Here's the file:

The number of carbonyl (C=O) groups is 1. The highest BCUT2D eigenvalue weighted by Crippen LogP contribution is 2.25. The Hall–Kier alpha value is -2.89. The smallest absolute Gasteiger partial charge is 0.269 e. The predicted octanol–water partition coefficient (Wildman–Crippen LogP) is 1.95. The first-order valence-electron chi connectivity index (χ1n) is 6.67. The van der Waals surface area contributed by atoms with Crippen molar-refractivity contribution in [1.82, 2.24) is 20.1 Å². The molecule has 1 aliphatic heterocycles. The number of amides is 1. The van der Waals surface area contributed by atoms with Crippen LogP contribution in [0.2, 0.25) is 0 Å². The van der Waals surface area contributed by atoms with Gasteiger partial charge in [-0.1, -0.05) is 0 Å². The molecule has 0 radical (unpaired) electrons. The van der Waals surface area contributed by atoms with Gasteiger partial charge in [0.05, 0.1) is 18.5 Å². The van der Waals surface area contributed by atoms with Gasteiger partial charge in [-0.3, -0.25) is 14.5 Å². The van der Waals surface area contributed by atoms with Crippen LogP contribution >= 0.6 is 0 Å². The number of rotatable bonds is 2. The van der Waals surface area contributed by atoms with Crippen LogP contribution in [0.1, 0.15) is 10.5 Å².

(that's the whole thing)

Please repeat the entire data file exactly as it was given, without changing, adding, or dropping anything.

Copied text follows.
The number of carbonyl (C=O) groups is 1. The highest BCUT2D eigenvalue weighted by Crippen LogP contribution is 2.25. The Hall–Kier alpha value is -2.89. The smallest absolute Gasteiger partial charge is 0.269 e. The predicted octanol–water partition coefficient (Wildman–Crippen LogP) is 1.95. The first-order valence-electron chi connectivity index (χ1n) is 6.67. The van der Waals surface area contributed by atoms with Crippen molar-refractivity contribution in [1.82, 2.24) is 20.1 Å². The molecule has 1 aliphatic heterocycles. The number of amides is 1. The van der Waals surface area contributed by atoms with Crippen LogP contribution in [0.2, 0.25) is 0 Å². The van der Waals surface area contributed by atoms with Gasteiger partial charge in [-0.1, -0.05) is 0 Å². The molecule has 0 radical (unpaired) electrons. The van der Waals surface area contributed by atoms with Gasteiger partial charge in [0.05, 0.1) is 18.5 Å². The van der Waals surface area contributed by atoms with Gasteiger partial charge in [-0.3, -0.25) is 14.5 Å². The van der Waals surface area contributed by atoms with Crippen LogP contribution >= 0.6 is 0 Å². The number of rotatable bonds is 2. The van der Waals surface area contributed by atoms with Crippen LogP contribution in [0.1, 0.15) is 10.5 Å².